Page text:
Annual Meeting of the Society for Neuroscience edition:38 location:Washington DC, USA date:November 15-19, 2008
Since the 1980’s a huge amount of evidence has been gathered proving cortical plasticity in adult higher mammals. Prospects of using transgenic mice currently focus molecular research on this lower mammal. In our study we searched for evidence of cortical reorganisation in response to lesions in the visual system of the adult mouse. We first investigated the effect of monocular enucleation on the expression levels of zif268, an excellent neuronal activity marker, throughout the visual cortex. Analysis of these activity patterns at different survival times provided in a precise timeline in which cortical reorganisation occurs in mouse, as established based on the restoration of normal zif268 expression levels in the monocular segment of the visual cortex.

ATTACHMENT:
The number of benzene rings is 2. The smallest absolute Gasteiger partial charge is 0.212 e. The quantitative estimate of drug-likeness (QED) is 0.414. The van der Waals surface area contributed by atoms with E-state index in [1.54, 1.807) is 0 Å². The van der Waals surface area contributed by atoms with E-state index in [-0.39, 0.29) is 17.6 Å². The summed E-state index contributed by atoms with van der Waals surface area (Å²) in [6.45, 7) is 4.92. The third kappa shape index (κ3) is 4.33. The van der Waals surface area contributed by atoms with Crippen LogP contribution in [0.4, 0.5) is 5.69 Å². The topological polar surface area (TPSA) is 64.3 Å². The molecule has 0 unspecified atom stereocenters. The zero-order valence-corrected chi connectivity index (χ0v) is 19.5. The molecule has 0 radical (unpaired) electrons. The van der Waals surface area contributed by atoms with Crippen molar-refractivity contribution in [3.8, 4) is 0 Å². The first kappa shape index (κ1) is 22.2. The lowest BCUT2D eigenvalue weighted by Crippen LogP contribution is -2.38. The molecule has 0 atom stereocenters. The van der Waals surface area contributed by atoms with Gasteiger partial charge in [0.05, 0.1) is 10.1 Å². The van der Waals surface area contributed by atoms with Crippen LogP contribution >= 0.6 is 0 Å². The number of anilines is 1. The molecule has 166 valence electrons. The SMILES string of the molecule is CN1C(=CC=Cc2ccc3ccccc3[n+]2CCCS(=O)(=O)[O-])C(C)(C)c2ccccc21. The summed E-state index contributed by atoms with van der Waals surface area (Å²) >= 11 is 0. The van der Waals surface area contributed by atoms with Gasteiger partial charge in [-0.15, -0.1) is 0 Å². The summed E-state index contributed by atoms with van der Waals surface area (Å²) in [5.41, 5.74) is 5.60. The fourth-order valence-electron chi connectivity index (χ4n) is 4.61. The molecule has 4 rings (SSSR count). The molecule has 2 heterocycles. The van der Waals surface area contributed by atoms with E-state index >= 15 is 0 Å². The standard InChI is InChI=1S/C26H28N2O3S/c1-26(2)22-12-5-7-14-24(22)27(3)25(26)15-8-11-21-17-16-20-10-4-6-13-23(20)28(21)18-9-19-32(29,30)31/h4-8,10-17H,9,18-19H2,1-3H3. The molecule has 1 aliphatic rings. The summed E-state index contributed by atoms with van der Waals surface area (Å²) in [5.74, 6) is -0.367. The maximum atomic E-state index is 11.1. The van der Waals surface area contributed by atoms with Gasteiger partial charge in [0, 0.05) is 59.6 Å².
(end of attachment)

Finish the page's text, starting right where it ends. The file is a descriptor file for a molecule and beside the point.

A popular explanation for this reorganisation is the take-over of the inactive part of the ipsilateral visual cortex by the non-deprived eye, yet somatosensory and auditory stimuli may drive the restoration of activity as well. To demonstrate these propositions we enucleated the remaining left eye, trimmed right side vibrissae or inactivated the right cochlea after long-term right eye deprivation. Following these deprivation experiments especially the infragranular layers of the monocular segment showed a decrease for the zif268 signal. Our data indicate that multimodal intracortical connections at least partially drive the restoration of activity after monocular deprivation in adult mouse visual cortex.